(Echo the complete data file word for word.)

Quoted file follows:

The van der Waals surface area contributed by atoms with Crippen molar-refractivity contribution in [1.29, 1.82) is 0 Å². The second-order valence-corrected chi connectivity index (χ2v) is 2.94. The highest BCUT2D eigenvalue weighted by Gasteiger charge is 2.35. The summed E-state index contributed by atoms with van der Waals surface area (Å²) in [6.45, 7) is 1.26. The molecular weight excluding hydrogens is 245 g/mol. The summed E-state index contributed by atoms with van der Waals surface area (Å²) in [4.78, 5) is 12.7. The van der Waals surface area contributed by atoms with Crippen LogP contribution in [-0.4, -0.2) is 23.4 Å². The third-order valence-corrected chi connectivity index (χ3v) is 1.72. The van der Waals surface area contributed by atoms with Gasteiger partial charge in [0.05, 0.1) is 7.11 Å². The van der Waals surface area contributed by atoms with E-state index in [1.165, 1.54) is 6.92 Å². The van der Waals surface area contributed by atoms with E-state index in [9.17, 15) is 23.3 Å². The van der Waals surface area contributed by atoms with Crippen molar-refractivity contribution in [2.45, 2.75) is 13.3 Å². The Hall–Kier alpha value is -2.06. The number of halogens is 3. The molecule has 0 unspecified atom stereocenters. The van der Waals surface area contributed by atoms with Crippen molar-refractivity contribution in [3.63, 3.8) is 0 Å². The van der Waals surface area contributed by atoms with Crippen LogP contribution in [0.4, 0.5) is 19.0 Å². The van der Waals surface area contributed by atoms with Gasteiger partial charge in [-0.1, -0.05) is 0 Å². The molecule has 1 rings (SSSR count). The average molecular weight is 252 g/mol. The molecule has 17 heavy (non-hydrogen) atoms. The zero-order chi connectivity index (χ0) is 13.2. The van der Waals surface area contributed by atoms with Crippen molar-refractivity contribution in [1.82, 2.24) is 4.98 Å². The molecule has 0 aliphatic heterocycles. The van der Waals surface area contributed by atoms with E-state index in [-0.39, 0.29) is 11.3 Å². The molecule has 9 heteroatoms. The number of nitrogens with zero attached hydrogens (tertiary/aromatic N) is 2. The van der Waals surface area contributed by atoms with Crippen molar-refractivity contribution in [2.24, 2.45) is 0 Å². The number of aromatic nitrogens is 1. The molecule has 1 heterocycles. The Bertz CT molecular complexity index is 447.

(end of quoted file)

The van der Waals surface area contributed by atoms with Crippen molar-refractivity contribution in [1.29, 1.82) is 0 Å². The second-order valence-corrected chi connectivity index (χ2v) is 2.94. The highest BCUT2D eigenvalue weighted by Gasteiger charge is 2.35. The summed E-state index contributed by atoms with van der Waals surface area (Å²) in [6.45, 7) is 1.26. The molecular weight excluding hydrogens is 245 g/mol. The summed E-state index contributed by atoms with van der Waals surface area (Å²) in [4.78, 5) is 12.7. The van der Waals surface area contributed by atoms with Crippen LogP contribution in [-0.4, -0.2) is 23.4 Å². The third-order valence-corrected chi connectivity index (χ3v) is 1.72. The van der Waals surface area contributed by atoms with Gasteiger partial charge in [0.05, 0.1) is 7.11 Å². The van der Waals surface area contributed by atoms with E-state index in [1.165, 1.54) is 6.92 Å². The van der Waals surface area contributed by atoms with E-state index in [9.17, 15) is 23.3 Å². The van der Waals surface area contributed by atoms with Crippen molar-refractivity contribution in [2.45, 2.75) is 13.3 Å². The Hall–Kier alpha value is -2.06. The number of halogens is 3. The molecule has 0 unspecified atom stereocenters. The van der Waals surface area contributed by atoms with Crippen molar-refractivity contribution in [3.63, 3.8) is 0 Å². The van der Waals surface area contributed by atoms with Crippen LogP contribution in [0.4, 0.5) is 19.0 Å². The van der Waals surface area contributed by atoms with Gasteiger partial charge in [-0.1, -0.05) is 0 Å². The molecule has 1 rings (SSSR count). The average molecular weight is 252 g/mol. The molecule has 17 heavy (non-hydrogen) atoms. The zero-order chi connectivity index (χ0) is 13.2. The van der Waals surface area contributed by atoms with Crippen molar-refractivity contribution in [1.82, 2.24) is 4.98 Å². The molecule has 0 aliphatic heterocycles. The van der Waals surface area contributed by atoms with E-state index in [-0.39, 0.29) is 11.3 Å². The molecule has 9 heteroatoms. The number of nitrogens with zero attached hydrogens (tertiary/aromatic N) is 2. The van der Waals surface area contributed by atoms with Crippen molar-refractivity contribution in [2.24, 2.45) is 0 Å². The number of aromatic nitrogens is 1. The molecule has 1 heterocycles. The Bertz CT molecular complexity index is 447.